• Towards a common doctrine for African Standby Force-led peace operations

  • This article considers the military doctrine currently available to the African Standby Force (ASF) for peace operations (PO) on the African continent. In the absence of an updated and relevant doctrine for PO, risks are posed to the harmonization and coordination of multinational missions, as well as to the successful achievement of mission objectives. Despite laudable efforts by both the United Nations (UN) and bilateral donor nations to support the preparatory and continuation training of ASF troops, differences in the national and multinational experiences of this work and the differences in the legal basis of this doctrine do not provide an optimal ‘stop gap’ measure. The pressing new requirement for African peace missions to deter terrorist and insurgent anti-peace factions exposes the limitations of UN doctrine, which preserves traditional peacekeeping principles of consent, impartiality and minimum use of force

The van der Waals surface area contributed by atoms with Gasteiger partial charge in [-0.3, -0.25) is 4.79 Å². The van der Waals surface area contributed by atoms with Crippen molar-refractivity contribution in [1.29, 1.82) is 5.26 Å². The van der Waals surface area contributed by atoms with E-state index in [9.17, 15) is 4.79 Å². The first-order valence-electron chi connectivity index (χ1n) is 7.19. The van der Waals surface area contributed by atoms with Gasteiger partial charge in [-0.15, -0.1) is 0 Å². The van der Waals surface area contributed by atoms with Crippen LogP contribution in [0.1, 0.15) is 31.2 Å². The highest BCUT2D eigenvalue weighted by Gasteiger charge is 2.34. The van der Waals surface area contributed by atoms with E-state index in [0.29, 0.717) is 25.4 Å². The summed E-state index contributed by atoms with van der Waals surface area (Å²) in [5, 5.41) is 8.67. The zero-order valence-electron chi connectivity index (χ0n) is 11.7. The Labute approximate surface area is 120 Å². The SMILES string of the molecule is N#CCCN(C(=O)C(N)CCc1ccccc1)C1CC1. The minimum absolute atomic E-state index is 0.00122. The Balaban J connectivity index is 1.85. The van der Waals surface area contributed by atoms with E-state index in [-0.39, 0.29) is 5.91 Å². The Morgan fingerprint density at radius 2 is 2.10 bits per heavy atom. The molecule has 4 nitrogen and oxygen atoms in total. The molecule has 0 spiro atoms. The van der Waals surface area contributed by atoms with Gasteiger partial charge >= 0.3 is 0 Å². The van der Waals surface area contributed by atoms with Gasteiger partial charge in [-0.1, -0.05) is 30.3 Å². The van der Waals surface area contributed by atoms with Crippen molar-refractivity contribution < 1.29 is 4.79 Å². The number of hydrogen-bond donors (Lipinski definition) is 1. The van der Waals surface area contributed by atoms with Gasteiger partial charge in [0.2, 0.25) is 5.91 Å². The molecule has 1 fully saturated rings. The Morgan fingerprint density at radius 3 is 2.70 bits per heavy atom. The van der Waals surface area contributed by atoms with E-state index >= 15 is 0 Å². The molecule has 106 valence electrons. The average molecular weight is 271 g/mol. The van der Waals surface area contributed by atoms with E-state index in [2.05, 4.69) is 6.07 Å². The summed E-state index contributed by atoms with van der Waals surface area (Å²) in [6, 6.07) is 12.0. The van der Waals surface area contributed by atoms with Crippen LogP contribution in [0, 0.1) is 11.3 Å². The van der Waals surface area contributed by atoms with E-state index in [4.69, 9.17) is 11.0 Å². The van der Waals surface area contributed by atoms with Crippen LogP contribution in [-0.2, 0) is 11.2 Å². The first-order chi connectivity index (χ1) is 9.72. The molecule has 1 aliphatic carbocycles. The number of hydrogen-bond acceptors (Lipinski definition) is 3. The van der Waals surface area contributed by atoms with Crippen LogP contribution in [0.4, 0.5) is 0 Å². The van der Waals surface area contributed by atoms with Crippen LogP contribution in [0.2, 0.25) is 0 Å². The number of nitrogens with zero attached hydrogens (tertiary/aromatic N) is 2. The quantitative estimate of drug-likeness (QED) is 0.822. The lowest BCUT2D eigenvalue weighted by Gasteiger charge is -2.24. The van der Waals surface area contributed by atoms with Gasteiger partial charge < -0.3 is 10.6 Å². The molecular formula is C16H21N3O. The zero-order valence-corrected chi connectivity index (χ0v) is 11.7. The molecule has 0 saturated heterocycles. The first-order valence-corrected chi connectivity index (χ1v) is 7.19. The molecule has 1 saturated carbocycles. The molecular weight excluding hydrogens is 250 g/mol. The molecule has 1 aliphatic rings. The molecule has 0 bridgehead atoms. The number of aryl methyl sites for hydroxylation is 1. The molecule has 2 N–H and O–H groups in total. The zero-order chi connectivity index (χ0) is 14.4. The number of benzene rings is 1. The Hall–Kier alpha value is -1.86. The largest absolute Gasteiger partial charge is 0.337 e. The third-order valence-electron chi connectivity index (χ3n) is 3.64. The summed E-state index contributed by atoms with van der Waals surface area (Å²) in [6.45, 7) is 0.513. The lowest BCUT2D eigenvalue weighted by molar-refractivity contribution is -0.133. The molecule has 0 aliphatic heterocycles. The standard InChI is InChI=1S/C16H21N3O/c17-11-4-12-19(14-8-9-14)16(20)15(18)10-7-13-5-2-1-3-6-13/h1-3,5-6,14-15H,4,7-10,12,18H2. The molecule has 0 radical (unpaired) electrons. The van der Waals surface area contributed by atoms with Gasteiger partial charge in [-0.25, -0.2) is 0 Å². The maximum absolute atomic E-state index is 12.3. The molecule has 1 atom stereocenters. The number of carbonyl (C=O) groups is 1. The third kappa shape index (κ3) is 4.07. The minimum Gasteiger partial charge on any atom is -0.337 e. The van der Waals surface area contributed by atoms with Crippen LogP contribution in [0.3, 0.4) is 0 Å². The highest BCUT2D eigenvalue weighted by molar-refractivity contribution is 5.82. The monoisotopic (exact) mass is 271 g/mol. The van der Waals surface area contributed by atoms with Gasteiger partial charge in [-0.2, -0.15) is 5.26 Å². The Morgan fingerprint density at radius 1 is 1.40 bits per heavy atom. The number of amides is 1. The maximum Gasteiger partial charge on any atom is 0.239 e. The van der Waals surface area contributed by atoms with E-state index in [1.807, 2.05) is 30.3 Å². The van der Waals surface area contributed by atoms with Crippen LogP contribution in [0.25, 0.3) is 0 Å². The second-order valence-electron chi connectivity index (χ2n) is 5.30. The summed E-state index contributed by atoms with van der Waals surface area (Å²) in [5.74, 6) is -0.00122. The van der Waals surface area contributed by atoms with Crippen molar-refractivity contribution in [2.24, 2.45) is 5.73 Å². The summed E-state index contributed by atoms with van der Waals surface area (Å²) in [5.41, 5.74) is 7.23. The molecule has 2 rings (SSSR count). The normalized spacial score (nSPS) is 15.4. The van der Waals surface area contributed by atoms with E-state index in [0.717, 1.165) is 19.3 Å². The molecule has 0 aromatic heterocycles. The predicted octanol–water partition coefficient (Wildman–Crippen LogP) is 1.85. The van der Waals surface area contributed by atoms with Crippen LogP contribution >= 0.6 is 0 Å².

• UK arms to Saudi – a disappointing, but unsurprising verdict

  • On Monday, July 10, the UK High Court ruled that the government is acting lawfully in allowing export licenses for arms sales to Saudi Arabia. In so doing, the Court rejected a judicial review brought by Campaign Against Arms Trade (CAAT), which argued that such sales were illegal due to the Saudi-led war [...]